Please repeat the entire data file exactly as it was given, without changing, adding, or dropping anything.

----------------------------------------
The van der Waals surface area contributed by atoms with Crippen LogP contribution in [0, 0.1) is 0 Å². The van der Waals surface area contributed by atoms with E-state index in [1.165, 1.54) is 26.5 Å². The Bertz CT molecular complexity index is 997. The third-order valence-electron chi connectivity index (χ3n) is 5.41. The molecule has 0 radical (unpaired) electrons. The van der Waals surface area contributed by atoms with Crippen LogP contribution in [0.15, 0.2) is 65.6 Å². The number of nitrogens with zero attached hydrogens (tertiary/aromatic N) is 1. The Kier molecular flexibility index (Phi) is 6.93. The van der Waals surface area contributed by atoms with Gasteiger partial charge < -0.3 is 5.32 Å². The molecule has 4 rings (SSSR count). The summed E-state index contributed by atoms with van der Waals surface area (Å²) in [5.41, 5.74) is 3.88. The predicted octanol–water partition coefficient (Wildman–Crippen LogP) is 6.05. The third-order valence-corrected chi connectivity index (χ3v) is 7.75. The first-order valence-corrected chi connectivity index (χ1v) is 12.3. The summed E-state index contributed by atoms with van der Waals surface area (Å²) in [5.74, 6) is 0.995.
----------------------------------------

The van der Waals surface area contributed by atoms with Crippen LogP contribution in [0, 0.1) is 0 Å². The van der Waals surface area contributed by atoms with E-state index in [1.165, 1.54) is 26.5 Å². The Bertz CT molecular complexity index is 997. The third-order valence-electron chi connectivity index (χ3n) is 5.41. The molecule has 0 radical (unpaired) electrons. The van der Waals surface area contributed by atoms with Crippen LogP contribution in [0.15, 0.2) is 65.6 Å². The number of nitrogens with zero attached hydrogens (tertiary/aromatic N) is 1. The Kier molecular flexibility index (Phi) is 6.93. The van der Waals surface area contributed by atoms with Gasteiger partial charge < -0.3 is 5.32 Å². The molecule has 4 rings (SSSR count). The summed E-state index contributed by atoms with van der Waals surface area (Å²) in [5.41, 5.74) is 3.88. The predicted octanol–water partition coefficient (Wildman–Crippen LogP) is 6.05. The third-order valence-corrected chi connectivity index (χ3v) is 7.75. The first-order valence-corrected chi connectivity index (χ1v) is 12.3. The summed E-state index contributed by atoms with van der Waals surface area (Å²) in [5.74, 6) is 0.995.